The Uber data breach that took place in 2016 was a case study in how not to handle such an incident, and after court proceedings it appears that former security chief Joseph Sullivan will be taking the brunt of the responsibility. The IT leader, who had a long and illustrious history in the industry prior to the Uber incident, has been found guilty of obstruction of justice by a federal court.
The conviction could include prison time; the two charges each allow for several years of incarceration. The case also appears to have established that former Uber CEO Travis Kalanick was apparently informed of the plan by Sullivan and gave it the green light, but will not be facing charges in the case due to a lack of solid evidence.
Uber security chief takes the fall in cover-up of massive 2016 data breach
Sullivan was appointed as Uber’s security chief in 2015, following a separate 2014 data breach that saw the records of tens of thousands of drivers stolen from the company. Though that earlier breach was reported to the FTC, it created serious problems for the company; when Sullivan took over, Uber was under order to report to the FTC on its security practices and any information about any other data breaches that might be discovered.
The new security chief had no sooner finished testifying to the FTC that the company’s ship was squared away when the 2016 data breach occurred, leaking 57 million records of personal information to hackers. After privately verifying that the data breach was legitimate, Sullivan authorized a $100,000 payment to the hackers meant to remove the stolen data from circulation and keep the incident quiet. None of this was reported to the FTC.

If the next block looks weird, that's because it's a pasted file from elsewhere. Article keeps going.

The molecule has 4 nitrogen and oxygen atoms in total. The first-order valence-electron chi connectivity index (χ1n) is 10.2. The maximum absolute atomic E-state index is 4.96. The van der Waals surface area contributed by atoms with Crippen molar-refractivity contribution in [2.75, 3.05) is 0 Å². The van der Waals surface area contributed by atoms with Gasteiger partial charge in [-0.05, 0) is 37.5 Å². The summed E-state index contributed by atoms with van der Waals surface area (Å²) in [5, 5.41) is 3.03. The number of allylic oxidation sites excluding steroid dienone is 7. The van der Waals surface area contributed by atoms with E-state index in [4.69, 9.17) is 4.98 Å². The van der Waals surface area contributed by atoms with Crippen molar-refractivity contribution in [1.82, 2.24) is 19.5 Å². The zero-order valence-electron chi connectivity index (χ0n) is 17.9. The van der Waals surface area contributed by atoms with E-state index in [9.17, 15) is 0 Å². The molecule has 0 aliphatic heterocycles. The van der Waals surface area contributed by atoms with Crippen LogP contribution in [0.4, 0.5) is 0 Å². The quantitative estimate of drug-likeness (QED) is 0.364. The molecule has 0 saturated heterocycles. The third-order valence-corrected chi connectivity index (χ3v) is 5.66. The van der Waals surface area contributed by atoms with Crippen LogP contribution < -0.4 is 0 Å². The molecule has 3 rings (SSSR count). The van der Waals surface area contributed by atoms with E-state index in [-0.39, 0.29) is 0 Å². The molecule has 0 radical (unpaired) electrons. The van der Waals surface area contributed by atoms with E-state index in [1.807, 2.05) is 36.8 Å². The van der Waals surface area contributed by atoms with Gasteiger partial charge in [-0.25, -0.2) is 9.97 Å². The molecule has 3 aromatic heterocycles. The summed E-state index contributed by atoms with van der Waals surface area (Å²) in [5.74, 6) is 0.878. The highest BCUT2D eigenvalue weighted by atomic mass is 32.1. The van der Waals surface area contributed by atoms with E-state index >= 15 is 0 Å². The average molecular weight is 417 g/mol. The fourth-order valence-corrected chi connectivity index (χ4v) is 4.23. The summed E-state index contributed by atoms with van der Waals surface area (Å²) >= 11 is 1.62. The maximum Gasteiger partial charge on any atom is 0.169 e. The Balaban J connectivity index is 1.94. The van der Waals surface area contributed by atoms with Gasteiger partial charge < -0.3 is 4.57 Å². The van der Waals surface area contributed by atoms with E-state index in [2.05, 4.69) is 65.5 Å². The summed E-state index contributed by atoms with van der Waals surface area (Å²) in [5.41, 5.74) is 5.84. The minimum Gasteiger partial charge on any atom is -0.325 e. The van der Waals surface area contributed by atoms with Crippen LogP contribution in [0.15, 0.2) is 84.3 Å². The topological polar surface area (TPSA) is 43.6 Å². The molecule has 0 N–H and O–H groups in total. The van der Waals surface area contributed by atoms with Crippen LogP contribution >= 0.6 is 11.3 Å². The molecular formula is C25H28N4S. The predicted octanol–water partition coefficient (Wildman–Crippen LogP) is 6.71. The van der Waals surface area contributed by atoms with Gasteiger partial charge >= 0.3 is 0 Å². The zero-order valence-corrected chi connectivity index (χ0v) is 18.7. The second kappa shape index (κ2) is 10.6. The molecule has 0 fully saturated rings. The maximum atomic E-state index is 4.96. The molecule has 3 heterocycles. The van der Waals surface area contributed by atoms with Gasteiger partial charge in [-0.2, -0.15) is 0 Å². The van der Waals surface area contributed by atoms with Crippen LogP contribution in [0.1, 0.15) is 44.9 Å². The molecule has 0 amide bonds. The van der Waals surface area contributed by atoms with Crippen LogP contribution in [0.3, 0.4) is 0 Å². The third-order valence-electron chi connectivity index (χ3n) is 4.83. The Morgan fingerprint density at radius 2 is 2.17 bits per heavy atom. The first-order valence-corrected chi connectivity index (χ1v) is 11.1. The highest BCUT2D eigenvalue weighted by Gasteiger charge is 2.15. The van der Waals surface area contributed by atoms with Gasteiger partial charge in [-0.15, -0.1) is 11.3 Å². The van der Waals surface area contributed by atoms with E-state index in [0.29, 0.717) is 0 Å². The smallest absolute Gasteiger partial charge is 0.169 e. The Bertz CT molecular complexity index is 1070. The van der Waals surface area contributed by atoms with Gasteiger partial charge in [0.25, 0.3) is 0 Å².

The plan was apparently to bury the payment in the company’s bug bounty program, but the ruse was sniffed out in 2017 when Kalanick was removed and replaced with new CEO Dara Khosrowshahi. The court case established that the security chief continued to attempt to conceal the incident as new management began asking questions about the payment, keeping information from both the company’s internal legal team and outside lawyers that were eventually brought in to investigate. The final nail in the coffin was the apprehension of the two hackers that caused the data breach, who pled guilty in 2019 and testified that they had been paid prior to Sullivan’s security staff unmasking their identities.
First case of criminal charges for a CISO in corporate data breach
The sentencing date has yet to be set, but eyes in the IT world will be on it as it will establish a new precedent: personal criminal penalties for an executive due to handling of a data breach at work.
A simple payment to hackers is not enough to prompt such charges; Sullivan drew this unusual set of circumstances by keeping information from the FTC during an investigation and the negotiation of a breach settlement. But the findings of the case make clear that payments cannot be structured as “bug bounties” as a way to dodge potential charges of this nature, and that prosecution can use communications with the hackers (including attempts to get them to sign non-disclosure agreements) as evidence of attempt to cover an incident up.
CISOs will no doubt want to see much clearer federal policy for personal liability established now that this particular line has been crossed. In the meantime, the possibility of criminal charges (and prison time) has left some wondering if this will push executives to expect CISOs to “fall on their sword” for the company in similar situations, and if CISOs need to anticipate this set of circumstances when negotiating their employment contracts.